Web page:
In an age over-saturated with slick American teen drama series with a supernatural theme – many still characterised by the enduring influence of BUFFY and all of them hoping to be as long running as SUPERNATURAL – HEARTLESS is a distinctively Danish take on the form. Played commendably straight and without the smart-arse, self-aware humour that tends to dominate its U.S. equivalents, it’s an absorbing, if sometimes ponderous, eight-episode serial that has scope for further seasons.
In the early going of episode one, we witness photogenic teen twins Sofie (Julie Zangenberg) and Sebastian (Sebastian Jessen) luring and feeding in an almost vampiric fashion from an unfortunate young man in a nightclub who, as a result of their necessary act, promptly bursts into flames. The siblings have to feed on the life force of other people in order to survive and fatal consequences result if their feeding reaches a certain level. Sebastian, the more sensitive of the duo, wrestles with his own conscience of their activities, and together the twins set out to find out who and what they really are. They revisit the orphanage from which they originally ran away as infants, and discover that their mother attended an ultra-strict, rural boarding school. Joining as second year students, they learn about the dark history of the school itself – with the sadistic modern hierarchy carrying on old traditions of persecution and torture - and its inextricable links to their own bloodline.
Shot in muted tones and colours with the central school permanently enshrouded by mist, HEARTLESS is an atmospheric series built around a premise that inevitably echoes significant earlier American genre works. Sebastian (who tortuously reins in his need to feed wherever possible) gets the come-on from various girls at the school but his perfectly normal lustiness blurs with the unavoidable needs of his monstrous self when aroused, a la CAT PEOPLE. (The notion of a tortured, handsome male lead unable to fulfil romantic relationships due to the threat he poses, is of course, a throwback to BUFFY and ANGEL). The concept of family members with a desperate compulsion to feed on humans and a peculiarly incestuous relationship with each other has echoes of Stephen King’s far sillier SLEEPWALKERS. There are also CARRIE-inspired sub-plots involving the telekinetic powers of key secondary characters.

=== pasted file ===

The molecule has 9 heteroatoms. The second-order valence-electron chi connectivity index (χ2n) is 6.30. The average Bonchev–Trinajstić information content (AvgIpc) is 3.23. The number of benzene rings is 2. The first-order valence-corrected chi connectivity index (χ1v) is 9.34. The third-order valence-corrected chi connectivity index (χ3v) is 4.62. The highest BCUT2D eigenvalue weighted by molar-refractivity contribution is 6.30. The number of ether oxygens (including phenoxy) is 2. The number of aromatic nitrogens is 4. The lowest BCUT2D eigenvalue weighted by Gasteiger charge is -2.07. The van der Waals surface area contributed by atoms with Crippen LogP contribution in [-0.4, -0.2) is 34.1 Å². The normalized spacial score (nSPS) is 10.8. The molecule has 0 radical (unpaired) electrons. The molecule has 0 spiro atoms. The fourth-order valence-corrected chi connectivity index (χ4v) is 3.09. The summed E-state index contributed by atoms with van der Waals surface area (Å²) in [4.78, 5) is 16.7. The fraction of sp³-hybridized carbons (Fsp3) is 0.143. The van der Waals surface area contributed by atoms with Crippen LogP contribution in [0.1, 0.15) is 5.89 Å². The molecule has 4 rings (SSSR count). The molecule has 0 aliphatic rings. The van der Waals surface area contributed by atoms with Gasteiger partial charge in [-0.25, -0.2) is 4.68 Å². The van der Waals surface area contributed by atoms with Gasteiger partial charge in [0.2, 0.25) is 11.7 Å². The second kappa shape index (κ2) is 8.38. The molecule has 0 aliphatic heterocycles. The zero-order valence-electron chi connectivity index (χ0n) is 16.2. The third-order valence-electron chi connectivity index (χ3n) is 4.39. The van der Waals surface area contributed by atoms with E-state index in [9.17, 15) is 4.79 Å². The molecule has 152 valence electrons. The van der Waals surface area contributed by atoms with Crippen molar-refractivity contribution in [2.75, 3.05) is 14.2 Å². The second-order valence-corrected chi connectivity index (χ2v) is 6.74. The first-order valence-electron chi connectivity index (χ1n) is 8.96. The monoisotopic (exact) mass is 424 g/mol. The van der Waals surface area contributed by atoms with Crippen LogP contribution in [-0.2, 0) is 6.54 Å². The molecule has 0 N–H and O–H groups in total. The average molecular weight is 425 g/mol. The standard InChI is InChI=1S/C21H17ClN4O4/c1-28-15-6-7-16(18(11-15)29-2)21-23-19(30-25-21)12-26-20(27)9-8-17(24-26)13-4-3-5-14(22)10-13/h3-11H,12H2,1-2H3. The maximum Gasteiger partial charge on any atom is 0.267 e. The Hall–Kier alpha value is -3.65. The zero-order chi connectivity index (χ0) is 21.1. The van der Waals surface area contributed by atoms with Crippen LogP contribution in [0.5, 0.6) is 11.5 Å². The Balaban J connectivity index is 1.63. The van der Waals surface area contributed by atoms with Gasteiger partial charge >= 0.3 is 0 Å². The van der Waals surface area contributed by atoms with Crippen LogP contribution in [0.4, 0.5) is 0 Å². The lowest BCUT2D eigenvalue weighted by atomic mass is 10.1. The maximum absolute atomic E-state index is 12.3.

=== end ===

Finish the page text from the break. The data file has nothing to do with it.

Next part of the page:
It could very easily be reincarnated as a generic, slick U.S. series, but the execution here is very Scandinavian. The tone is sombre and understated, with an underlying erotic charge and a real effort to minimise FX and melodrama in favour of a realistic approach to the potentially outlandish material. The backstory, including flashbacks to 17th century witch-hunts linked to the school principal’s three daughters, is effectively integrated into the contemporary narrative, and the performances are strong all round: the two leads are striking. For those that crave such things, there are occasional intrusions of predictably bad CGI fire and some fleeting, gratuitous shower-room nudity, but HEARTLESS has a beguiling style of its own, even when retreading age-old plot threads like the old “Only love can break the curse…” chestnut that we have seen in sundry earlier genre projects.
INTERVIEWS, FILM, BLU-RAY, DVD AND BOOK REVIEWS
BOOK REVIEW – FRIGHTMARES: A HISTORY OF BRITISH HORROR CINEMA – *****
Written by Ian Cooper. 208pp. RRP £18.99
Out now from Auteur Press
Having contributed a beguiling study of WITCHFINDER GENERAL to Auteur’s acclaimed “Devil’s Advocates” series of horror cinema monographs, Ian Cooper now offers a witty, affectionate yet highly perceptive whistle-stop tour of Britain’s genre legacy. Circumventing vastly over-analysed fare like THE WICKER MAN (though not muting their enduring influence), Cooper vividly captures the evolution of the British horror film via often underrated features from different decades, arguing that the UK genre scene has long revealed more about the national psyche than more respected art films, and highlighting the repeated convergence of high and low culture within the form.
It opens with a reminder that the impact and outrage provoked by the 18th century Gothic novel and the Penny Dreadfuls pre-empted many eerily similar domestic moral panics to come, noting the recurring fear from self-imposed moral guardians of the effects such lurid entertainments would have on their audience - with “audience” so often defined as young, working class men. A fascinating trawl through Ripperology conveys a contemporary Daily Telegraph letter linking a stage performance of “Dr Jekyll and Mr Hyde” to the Jack the Ripper murders.